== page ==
In my opinion, if there are any absolute truths in the Doctor Who universe, one of them would have to be that it is a travesty that Paul McGann has only graced our screens as the Eighth Doctor once. McGann’s performance is without a doubt the absolute best part of the 1996 telemovie. So I consider us quite lucky that the BBC and Big Finish had the good sense to bring McGann back to reprise that role in a series of Eighth Doctor audio adventures.
When I set about writing this article it quickly became evident to me that a single article covering the Eighth Doctor’s audio adventures was actually quite a large task. Paul McGann is, in a sense, the longest-serving actor to play the Doctor, with a vast number of adventures to pore through. Some of those stories are mired in continuity and (sometimes obscure) references to the show’s past. In fact, one could argue that the long “slow burn” story arcs of the modern series (like Bad Wolf) started with the Big Finish Eighth Doctor stories. This is evident especially when you look at the Headhunter character in the Lucie Miller stories, but I digress.
So I have decided, for your reading pleasure, to simply list out, with some reasoning, my (very) personal top five favourite Eighth Doctor audio adventures in no particular order. Here we go…
The Doctor, K9 and Romana visit the Doctor’s old friend Professor Chronotis in Cambridge just in time to save the Professor from Skagra who is attempting to get information out of him about the planet Shada. Information which would help Skagra in his ambition to take over the universe.
Shada is technically not an Eighth Doctor adventure because it was originally written, by Douglas Adams, for the Fourth Doctor. It was deftly adapted for Paul McGann’s Doctor by Gary Russell and as a result (to me) is a prime example of the idea that though he has many faces, the Doctor is always the Doctor. An idea of which I am very much a fan. It is also quite fun listening to McGann interact with Lalla Ward as Romana. The two play off each other well and Lalla Ward doesn’t miss a step getting back into character despite it being ten years since her previous turn as the Time Lady. While it may not be one of Douglas Adams’s best works – even he wasn’t that fond of it – it is a great story nonetheless and was obviously very successful as the first audio to launch Paul McGann back in the role of the Doctor.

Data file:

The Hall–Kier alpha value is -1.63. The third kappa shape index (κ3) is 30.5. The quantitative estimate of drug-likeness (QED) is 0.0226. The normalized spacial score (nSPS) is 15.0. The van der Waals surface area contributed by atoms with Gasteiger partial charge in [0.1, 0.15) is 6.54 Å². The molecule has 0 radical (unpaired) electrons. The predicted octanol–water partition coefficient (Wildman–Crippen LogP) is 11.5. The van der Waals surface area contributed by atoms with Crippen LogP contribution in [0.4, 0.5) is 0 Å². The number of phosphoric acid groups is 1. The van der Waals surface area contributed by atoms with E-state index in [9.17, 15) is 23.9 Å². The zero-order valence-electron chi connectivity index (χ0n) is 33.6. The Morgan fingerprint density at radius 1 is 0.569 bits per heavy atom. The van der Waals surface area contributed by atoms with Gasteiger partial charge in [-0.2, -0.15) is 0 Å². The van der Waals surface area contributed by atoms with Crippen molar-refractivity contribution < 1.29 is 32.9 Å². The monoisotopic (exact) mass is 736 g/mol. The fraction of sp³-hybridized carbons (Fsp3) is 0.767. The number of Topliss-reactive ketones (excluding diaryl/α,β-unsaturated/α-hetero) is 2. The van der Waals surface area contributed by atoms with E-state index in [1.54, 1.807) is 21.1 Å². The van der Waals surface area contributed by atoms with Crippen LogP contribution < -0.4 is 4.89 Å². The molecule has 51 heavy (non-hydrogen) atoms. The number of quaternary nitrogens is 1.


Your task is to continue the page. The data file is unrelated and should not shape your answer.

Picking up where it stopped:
This story begins with the Doctor fighting off a flock of Vortisaurs in the time vortex, creatures very reminiscent of the Reapers from Father’s Day. During the battle he ends up landing the TARDIS on a doomed airship in 1930. It’s there he meets Charley Pollard and rescues her from the disaster despite the fact that history clearly states she was meant to die in it. The Doctor makes a very interesting choice in not only saving Charley but also not telling her the truth about her fate.
I really wanted to include more Charley stories on this list. An Edwardian companion is something fans had been hoping for, myself included. Also, India Fisher is simply fantastic in the part. Unfortunately though, Charley was a part of a major storyline that took place in a Divergent Universe that never really clicked with me, so this is her only adventure I’m including. (After leaving the Eighth Doctor’s company, Charley does end up travelling for a while with the Sixth Doctor, but that is a whole different article…)
Horror of Glam Rock
While trying to get his new companion, Lucie Miller, played by the wonderful Sheridan Smith, back home to 2006 Blackpool, the Doctor lands them in 1974 where people are being brutally murdered by bear-like creatures that seem to somehow be connected to glam/pop duo The Tomorrow Twins. Of course it is up to the Doctor to figure out that (obviously alien) connection and save everyone.
I’m a seventies British glam rock fan. I bow at the altar of Bowie so it will come as no surprise why I am such a fan of this story in particular, despite the fact that one half of the glam rock duo in the episode is portrayed by Stephen Gately of Boyzone (he performs a song as well). Still, it features Bernard Cribbins and a glam version of the Doctor Who theme song at the end, and that has got to count for something.
Doctor Who takes on Top Gear in space with a murder mystery.
Whatever you may think of Top Gear or its hosts, Max Warp is simply a fun story that I thoroughly enjoyed. There are some digs on Jeremy Clarkson in it too.
The Zygon Who Fell to Earth
The Doctor and Lucie travel to the eighties to visit Lucie’s Aunty Pat, who she had previously run into during the Horror of Glam Rock story, only to discover that Aunty Pat’s husband, Trevor, is a Zygon, but he is a good Zygon. Unfortunately the town Pat and Trevor live in is overrun with bad Zygons trying to get their sucker covered hands on.
Much like Paul McGann the Zygons have only ever had one on screen appearance yet they continue to be a fan-favourite baddie. This story is their first return to the Doctor Who universe and they are used pretty well. Sure there is the typical “companion is a Zygon for a little while” plot point, but it’s the good Zygon marrying a human who happens to be a relative of the companion that I found particularly creative. The family connection is also another way that the Big Finish audios may or may not have influenced the modern series.